In news which certainly did not go under the radar, Mustafa Ali yesterday took to Twitter to announce that he has requested his release from the WWE. In a short, video statement bearing the caption “I am requesting my release from the WWE”, Ali states:
“I have a message that is much bigger than my dreams in professional wrestling. Despite my best efforts, I will not be able to deliver this message while working with WWE. Therefore, I am requesting my release from WWE.”
Mustafa Ali has been working with the WWE since 2016. In that time, he has been a clear victim of the dreaded “stop/start push” – where a worker seemingly gets a push, only to then either disappear from WWE television for months on end or, quite visibly, have that push cancelled in the form of either a squash match or repeat losses. This cycle often repeats and with Ali having gone through a number of different gimmicks on the main roster – from easy-to-root-for exciting, high-flying babyface to villainous leader of a faction doomed from the very beginning – it is obvious that he, too, was yet another talent to be squandered in what has become typical WWE fashion. With Ali having now publicly requested his release, it is clear that a far larger problem is occurring within the WWE.
The Land of Opportunity No More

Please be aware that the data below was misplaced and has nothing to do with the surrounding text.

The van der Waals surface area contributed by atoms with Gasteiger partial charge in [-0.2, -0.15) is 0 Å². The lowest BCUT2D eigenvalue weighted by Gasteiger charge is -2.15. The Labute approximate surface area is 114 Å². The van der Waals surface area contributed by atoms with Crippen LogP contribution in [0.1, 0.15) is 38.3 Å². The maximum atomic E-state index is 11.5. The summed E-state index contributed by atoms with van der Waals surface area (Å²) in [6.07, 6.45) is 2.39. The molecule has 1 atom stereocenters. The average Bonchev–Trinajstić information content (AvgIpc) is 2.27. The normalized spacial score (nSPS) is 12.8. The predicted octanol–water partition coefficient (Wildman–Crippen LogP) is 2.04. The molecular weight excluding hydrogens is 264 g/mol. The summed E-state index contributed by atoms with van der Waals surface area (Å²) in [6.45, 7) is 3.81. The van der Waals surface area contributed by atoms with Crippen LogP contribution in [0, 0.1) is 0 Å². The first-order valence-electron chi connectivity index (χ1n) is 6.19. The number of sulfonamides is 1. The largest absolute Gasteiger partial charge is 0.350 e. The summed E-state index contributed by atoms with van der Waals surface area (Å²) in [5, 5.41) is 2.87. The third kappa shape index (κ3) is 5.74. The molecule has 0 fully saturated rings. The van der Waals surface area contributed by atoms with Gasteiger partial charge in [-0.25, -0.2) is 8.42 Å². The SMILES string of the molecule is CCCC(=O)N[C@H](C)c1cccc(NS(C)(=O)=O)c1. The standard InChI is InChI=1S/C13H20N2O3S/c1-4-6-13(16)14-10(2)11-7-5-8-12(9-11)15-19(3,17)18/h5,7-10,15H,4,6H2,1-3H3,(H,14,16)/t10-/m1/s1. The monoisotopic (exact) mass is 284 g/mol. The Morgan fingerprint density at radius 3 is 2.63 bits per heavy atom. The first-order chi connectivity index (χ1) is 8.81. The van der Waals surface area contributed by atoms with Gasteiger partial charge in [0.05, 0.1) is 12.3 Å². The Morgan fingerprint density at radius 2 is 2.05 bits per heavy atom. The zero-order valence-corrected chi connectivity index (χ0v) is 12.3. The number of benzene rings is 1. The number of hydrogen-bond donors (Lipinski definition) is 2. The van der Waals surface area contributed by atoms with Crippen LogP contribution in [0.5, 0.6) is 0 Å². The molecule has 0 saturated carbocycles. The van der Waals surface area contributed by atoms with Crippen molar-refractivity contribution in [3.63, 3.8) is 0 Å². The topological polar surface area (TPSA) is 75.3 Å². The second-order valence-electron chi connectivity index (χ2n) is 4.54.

This latest release request is evidence of a far greater problem in the WWE. First of all, for the vast majority of professional wrestlers – and no doubt Ali himself is included in this – and certainly those based within the United States, the WWE has always been the end-goal for professional wrestlers, both aspiring and actual. Indeed, regardless of fears over eventual character direction, pushes, spots etc within the WWE upon signing, the WWE has always been viewed as the wrestling equivalent to the famous, old U.S. idiom of the “land of opportunity” – it didn’t matter what happened to you when you got there because simply being there was proof enough that you had achieved the ultimate success possible in the industry. For foreign stars, the WWE embodied the “American dream” and – whether British, Irish, mainland European, Australian, Canadian, Mexican – it was where you one day hoped to be. Aspiring professional wrestlers from Japan were perhaps the one exception, as New Japan Pro Wrestling is on a large enough scale within the country that the prospect of working for the WWE is less of a dream and more of a possibility. For native talent, it was – and still is – the largest professional wrestling company in the world and if you can make it there, you can make it anywhere. It has always been where every wrestler wants to be – until now.